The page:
System Review: Top end components make for a top end price, but what a gaming beast this is.
While building PCs and tinkering with components is an inherently Atomic pursuit, there are times when it’s nice to just leave the building up to someone else. Pre-built desktops tend to come in two major flavours, brand name systems built to restrictive specs and shipped to a store, or built in house as a custom build from a local retailer.
Scorptec’s Stinger Platinum is the latter kind of system – it’s an enormously powerful piece of computing hardware that is built to order by Melbourne-based Scorpion Technology. This is its premium system, built around an overclocked Core i7-3960X CPU and SLI GeForce GTX 580 cards. It bears a high pricetag, but when you actually look at the specifications Scorptec has deliberately gone out and chosen best in class products in order to deliver an astonishingly powerful piece of hardware.
Not only is the Core i7-3960X overclocked to 4.2GHz, but it is cooled with a Corsair H80 closed loop water cooler. Straddling the CPU is a whopping 16GB of 1600MHz Corsair Vengeance DDR3, all plugged into a Gigabyte G1-Assassin 2 motherboard. That means an onboard X-Fi 7.1 sound chip and a Bigfoot networks Killer 2100 NIC Gigabit Ethernet card.
Everything is powered by a Corsair AX-1200 1200W PSU, which comes with an 80 Plus Gold rating and will be more than sufficient to drive the components in the system. The Corsair fetish continues with the choice of case, an Obsidian 800D.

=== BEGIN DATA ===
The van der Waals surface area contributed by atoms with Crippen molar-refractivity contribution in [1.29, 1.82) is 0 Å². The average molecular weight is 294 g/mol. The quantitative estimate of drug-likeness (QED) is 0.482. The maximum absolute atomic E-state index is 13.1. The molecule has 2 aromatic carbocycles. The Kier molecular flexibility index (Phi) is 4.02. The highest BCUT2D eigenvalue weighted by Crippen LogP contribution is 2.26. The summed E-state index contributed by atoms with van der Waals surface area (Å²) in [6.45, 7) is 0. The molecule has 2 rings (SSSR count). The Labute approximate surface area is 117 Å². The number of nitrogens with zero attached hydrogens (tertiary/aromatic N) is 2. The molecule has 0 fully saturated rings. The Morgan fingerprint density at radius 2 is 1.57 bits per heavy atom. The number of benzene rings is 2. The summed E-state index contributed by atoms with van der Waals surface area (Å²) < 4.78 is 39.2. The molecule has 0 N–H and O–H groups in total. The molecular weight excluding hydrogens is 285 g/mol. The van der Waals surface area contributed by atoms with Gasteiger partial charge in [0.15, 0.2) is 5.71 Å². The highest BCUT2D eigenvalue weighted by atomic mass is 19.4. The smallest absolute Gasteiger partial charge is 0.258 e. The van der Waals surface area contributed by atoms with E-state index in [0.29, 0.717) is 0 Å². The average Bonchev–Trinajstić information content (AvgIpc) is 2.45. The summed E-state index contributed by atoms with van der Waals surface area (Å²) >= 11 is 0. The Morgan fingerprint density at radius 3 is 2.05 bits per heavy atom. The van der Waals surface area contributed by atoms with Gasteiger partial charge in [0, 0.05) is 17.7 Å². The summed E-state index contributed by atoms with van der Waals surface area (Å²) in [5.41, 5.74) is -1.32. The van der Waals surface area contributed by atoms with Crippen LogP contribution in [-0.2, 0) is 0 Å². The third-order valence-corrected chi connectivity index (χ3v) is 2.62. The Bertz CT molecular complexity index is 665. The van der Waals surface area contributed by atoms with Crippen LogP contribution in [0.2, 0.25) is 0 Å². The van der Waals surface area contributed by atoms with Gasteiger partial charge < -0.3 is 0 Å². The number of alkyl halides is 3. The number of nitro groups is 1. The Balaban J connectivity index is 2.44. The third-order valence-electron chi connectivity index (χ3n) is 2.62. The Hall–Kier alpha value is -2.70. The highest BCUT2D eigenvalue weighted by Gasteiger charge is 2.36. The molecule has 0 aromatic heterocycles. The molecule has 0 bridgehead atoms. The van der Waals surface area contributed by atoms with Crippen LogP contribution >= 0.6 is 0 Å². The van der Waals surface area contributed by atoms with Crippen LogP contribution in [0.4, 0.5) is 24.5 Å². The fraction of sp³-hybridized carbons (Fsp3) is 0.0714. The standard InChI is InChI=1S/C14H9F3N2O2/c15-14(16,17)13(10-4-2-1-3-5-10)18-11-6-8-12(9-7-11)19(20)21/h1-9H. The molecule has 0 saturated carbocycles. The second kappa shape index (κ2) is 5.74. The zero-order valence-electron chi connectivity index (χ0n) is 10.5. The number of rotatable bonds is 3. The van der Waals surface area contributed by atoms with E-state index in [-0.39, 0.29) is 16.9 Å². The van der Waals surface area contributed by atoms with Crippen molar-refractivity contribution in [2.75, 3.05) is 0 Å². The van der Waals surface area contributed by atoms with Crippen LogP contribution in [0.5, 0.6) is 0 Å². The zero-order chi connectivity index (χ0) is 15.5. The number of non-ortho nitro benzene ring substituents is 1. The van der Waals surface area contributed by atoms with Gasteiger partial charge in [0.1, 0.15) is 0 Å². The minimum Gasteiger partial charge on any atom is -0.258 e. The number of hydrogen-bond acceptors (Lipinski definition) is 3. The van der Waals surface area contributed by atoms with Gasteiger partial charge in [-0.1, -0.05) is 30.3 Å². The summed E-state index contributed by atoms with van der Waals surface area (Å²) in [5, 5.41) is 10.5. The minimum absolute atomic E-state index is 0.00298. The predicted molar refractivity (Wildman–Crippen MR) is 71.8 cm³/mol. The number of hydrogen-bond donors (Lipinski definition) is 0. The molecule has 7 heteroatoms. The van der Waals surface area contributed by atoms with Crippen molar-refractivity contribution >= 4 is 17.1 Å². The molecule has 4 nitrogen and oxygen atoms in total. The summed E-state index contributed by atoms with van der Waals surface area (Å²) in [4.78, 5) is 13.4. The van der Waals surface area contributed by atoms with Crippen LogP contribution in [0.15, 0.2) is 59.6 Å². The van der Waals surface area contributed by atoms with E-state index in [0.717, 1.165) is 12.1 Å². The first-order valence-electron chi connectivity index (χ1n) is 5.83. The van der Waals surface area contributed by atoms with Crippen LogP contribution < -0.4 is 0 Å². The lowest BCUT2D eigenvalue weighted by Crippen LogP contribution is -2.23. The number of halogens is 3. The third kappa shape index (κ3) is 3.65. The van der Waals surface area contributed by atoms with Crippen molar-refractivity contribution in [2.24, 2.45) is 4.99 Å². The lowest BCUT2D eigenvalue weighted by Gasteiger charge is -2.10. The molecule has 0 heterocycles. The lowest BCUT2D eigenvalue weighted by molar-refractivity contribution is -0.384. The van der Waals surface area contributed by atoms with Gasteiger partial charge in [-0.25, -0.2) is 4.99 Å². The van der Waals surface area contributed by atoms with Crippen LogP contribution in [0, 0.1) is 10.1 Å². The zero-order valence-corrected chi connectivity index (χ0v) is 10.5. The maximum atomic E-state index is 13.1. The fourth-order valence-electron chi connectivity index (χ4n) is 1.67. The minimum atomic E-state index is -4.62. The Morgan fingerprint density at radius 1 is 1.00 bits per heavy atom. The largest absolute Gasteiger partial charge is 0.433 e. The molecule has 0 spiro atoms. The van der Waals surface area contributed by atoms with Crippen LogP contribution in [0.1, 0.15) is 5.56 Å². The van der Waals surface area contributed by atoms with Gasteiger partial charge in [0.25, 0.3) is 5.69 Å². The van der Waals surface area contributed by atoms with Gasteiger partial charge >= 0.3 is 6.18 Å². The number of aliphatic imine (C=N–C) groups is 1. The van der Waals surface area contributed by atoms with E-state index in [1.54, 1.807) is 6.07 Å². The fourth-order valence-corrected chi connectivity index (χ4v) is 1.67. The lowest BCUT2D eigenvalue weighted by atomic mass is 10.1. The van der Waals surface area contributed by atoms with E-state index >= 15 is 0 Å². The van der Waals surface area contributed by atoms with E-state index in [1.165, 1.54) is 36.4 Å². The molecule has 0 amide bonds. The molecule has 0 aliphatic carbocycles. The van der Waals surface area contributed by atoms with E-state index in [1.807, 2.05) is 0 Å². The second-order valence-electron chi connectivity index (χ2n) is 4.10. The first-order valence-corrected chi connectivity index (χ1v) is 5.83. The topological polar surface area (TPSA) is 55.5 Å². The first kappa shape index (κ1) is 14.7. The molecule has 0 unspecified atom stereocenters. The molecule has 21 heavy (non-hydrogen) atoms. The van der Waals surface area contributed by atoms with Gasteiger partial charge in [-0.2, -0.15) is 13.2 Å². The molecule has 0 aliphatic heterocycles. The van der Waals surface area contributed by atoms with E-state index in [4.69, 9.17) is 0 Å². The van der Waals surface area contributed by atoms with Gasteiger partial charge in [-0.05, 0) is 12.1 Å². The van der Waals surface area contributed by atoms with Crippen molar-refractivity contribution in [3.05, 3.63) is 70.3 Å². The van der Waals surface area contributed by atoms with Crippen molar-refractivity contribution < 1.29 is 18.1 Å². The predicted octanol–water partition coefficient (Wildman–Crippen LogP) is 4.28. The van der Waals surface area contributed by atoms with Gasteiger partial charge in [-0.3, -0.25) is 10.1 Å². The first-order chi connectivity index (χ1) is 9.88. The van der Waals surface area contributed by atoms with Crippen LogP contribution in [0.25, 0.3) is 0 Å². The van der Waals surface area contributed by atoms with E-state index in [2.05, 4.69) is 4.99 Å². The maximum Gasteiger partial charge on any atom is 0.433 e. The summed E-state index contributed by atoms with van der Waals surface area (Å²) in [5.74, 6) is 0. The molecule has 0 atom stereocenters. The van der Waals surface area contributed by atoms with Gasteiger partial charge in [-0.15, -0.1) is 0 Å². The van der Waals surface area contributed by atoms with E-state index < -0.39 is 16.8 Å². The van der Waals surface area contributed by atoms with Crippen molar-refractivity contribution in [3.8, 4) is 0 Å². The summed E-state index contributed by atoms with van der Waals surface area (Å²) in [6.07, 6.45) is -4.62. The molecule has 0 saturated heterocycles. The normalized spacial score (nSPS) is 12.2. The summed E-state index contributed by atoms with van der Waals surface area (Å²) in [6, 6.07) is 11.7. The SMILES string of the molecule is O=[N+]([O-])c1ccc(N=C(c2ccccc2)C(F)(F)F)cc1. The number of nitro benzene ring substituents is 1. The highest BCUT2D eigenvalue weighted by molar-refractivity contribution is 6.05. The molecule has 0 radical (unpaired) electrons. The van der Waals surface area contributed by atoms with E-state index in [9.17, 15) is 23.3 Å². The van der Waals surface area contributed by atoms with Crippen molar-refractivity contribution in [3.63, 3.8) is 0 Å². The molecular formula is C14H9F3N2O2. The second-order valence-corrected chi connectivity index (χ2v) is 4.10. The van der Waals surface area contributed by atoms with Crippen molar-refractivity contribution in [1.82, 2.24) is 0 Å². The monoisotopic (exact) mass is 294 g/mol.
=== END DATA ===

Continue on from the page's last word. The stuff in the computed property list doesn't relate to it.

Graphics duties are handled by dual EVGA ‘Superclocked’ GeForce GTX 580s running in SLI, with cores running at 797MHz and memory at an effective 4050Mhz. These cards are nicely spaced, with plenty of air left in between them, rather than sandwiched together. Scorptec has added a Wireless card in between the two cards, which is an addition to the base specification of the Stinger Platinum.
The EVGA cards are effectively NVIDIA reference designs, which means that they have full shrouded heatsinks – this is a good choice because not only did we find them getting toasty while benchmarking, and the shrouded design at least evacuates as much air as possible out the rear of the case.
This is handy because we were a little perplexed by the positioning of the fans within the Stinger. There are three Noctua 120mm fans mounted along the top of the case, exhausting air up and out. The only intakes however are the PSU fan, which acts as a closed loop thanks to its positioning in the lower rear of the 800D, and the radiator for the H80 cooler, which mounts on the rear of the case near the CPU. This means that, while the exhaust fans are great at removing hot air generated by the CPU, there isn’t a huge amount of airflow coming up through the system itself. We can’t help but think that shifting one of the exhausts to the grill on the base of the case and making it an intake would allow for a bit more airflow throughout the system itself. This is one area where the Obsidian 800D works nicely – its feet hold the base of the case a decent height off the ground, which makes an intake quite feasible.